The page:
Pinning ceremonies... - page 3

Hi - quick question about guys and pinning ceremonies. Don't mean to offend anyone, but pinning ceremonies (pins, Nightingale lamps, etc.) don't seem very oriented towards the male gender. Do male... Read More

  1. by   piper_for_hire
    I remember my pinning ceremony. Lighting that rediculous candle. Couldn't have been more "girlie" if I was wearing the cap! Just another symptom of a time when nursing was considered a lesser profession.

    -S
  2. by   hlfpnt
    Quote from jov
    I understand the lamp is a symbol. But lamps haven't been used for nearly 100 years. Lawyers used to wear white powdered wigs in court. So based on the same logic of "tradition" is it expected to see that in a law school graduation ceremony? No. Because it would look silly. Graduating law students refuse to look silly. They are smart, capable, grown men. Things like the little personalized ceramic lamps and The Cap are silly too, and I wish more graduating nursing students would refuse to look silly and look more like smart, capable, grown women.
    It is wonderful to have a ceremony where our efforts are recognized and our accomplishments are lauded. I believe it can be done with a great deal more dignity and respect if we leave out flowers, lamps and caps. They all point towards "the weaker sex" which is a major influence that has crippled nursing's growth as a profession. JMHO.
    At the risk of being blasted, I have to reply to this one. For myself, I think losing the traditions is part of what's wrong in todays society. We tend forget the true meanings behind the things we do. Nightingale was the founder of modern nursing, I think her memory deserves a great deal of respect & the pinning ceremony symbolizes the rite of passage into the profession that she worked so hard to develope. Our ceremony almost got canceled & the 6 males in my class fought just as hard as the rest of us to be able to have it. My fellow male students didn't feel "weak" for taking part in the ceremony...they felt proud to be there! Myself, I waited 23 years for that pinning ceremony...I did not feel "silly" -I felt proud & I AM a "smart, capable, grown woman"!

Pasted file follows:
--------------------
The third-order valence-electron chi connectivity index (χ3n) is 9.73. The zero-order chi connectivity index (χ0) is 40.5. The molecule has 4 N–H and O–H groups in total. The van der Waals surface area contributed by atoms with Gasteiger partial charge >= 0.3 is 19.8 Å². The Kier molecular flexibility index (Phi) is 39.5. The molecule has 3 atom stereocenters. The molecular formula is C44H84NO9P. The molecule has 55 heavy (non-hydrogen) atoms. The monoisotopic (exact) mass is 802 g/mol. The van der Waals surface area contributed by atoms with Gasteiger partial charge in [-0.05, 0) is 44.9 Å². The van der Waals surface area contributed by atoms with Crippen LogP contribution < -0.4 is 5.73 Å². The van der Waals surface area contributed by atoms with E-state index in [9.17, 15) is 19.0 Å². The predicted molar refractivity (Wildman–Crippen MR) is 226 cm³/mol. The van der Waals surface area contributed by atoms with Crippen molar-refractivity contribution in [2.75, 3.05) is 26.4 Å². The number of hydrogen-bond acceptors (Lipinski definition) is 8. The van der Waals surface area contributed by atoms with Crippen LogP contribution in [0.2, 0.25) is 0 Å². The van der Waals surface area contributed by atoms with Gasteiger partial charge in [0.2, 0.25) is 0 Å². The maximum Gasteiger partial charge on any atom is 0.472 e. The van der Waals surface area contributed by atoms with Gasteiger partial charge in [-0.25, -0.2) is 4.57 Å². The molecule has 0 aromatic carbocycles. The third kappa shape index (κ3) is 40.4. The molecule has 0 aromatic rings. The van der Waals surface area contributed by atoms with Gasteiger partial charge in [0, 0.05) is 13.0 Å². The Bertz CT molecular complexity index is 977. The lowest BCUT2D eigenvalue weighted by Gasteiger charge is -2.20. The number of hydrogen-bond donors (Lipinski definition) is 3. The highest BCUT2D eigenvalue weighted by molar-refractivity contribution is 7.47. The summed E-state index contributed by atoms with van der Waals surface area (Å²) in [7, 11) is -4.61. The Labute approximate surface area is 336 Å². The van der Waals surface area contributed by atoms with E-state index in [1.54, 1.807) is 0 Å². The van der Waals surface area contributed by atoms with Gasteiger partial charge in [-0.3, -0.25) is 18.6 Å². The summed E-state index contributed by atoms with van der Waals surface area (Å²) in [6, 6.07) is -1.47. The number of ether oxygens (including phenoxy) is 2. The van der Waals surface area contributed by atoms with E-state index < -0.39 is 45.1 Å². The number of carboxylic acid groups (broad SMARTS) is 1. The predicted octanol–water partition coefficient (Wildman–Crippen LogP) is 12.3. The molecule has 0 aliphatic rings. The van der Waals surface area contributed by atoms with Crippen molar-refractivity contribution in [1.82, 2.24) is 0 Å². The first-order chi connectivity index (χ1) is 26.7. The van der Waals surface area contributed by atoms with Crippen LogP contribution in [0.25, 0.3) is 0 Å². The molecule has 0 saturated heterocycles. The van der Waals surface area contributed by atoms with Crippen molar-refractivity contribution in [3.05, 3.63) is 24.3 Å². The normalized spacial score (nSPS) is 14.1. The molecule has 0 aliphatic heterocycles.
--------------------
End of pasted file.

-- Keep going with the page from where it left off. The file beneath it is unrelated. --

Last edit by hlfpnt on Oct 27, '06
  3. by   MsBruiser
    Quote from hlfpnt
    At the risk of being blasted, I have to reply to this one. For myself, I think losing the traditions is part of what's wrong in todays society. We tend forget the true meanings behind the things we do. Nightingale was the founder of modern nursing, I think her memory deserves a great deal of respect & the pinning ceremony symbolizes the rite of passage into the profession that she worked so hard to develope. Our ceremony almost got canceled & the 6 males in my class fought just as hard as the rest of us to be able to have it. My fellow male students didn't feel "weak" for taking part in the ceremony...they felt proud to be there! Myself, I waited 23 years for that pinning ceremony...I did not feel "silly" -I felt proud & I AM a "smart, capable, grown woman"!
    Why would you be blasted? It's just your opinion...
  4. by   hlfpnt
    I suppose I thought this because that does happen sometimes.
  5. by   jov
    got the low down on our pinning ceremony,
    dress is professional-dressy, i.e. skirts and blouses or nice suits
    speeches, etc.
    each person crosses the stage and is pinned by the chair of the School of Nursing

    when you step off the stage, your family can meet you there and give you flowers or whatever

    whew. No lamps, symbolic roses or caps. whew.
  6. by   jov
    Quote from truern
    My fellow students of the masculine persuasion didn't even mind receiving their long-stemmed red roses. They just gave them to their wives after the ceremony.
    I wonder what the nursing students would say if they were offered a fine Havana cigar instead of roses this year...after all, they can just give them to their husbands after the ceremony...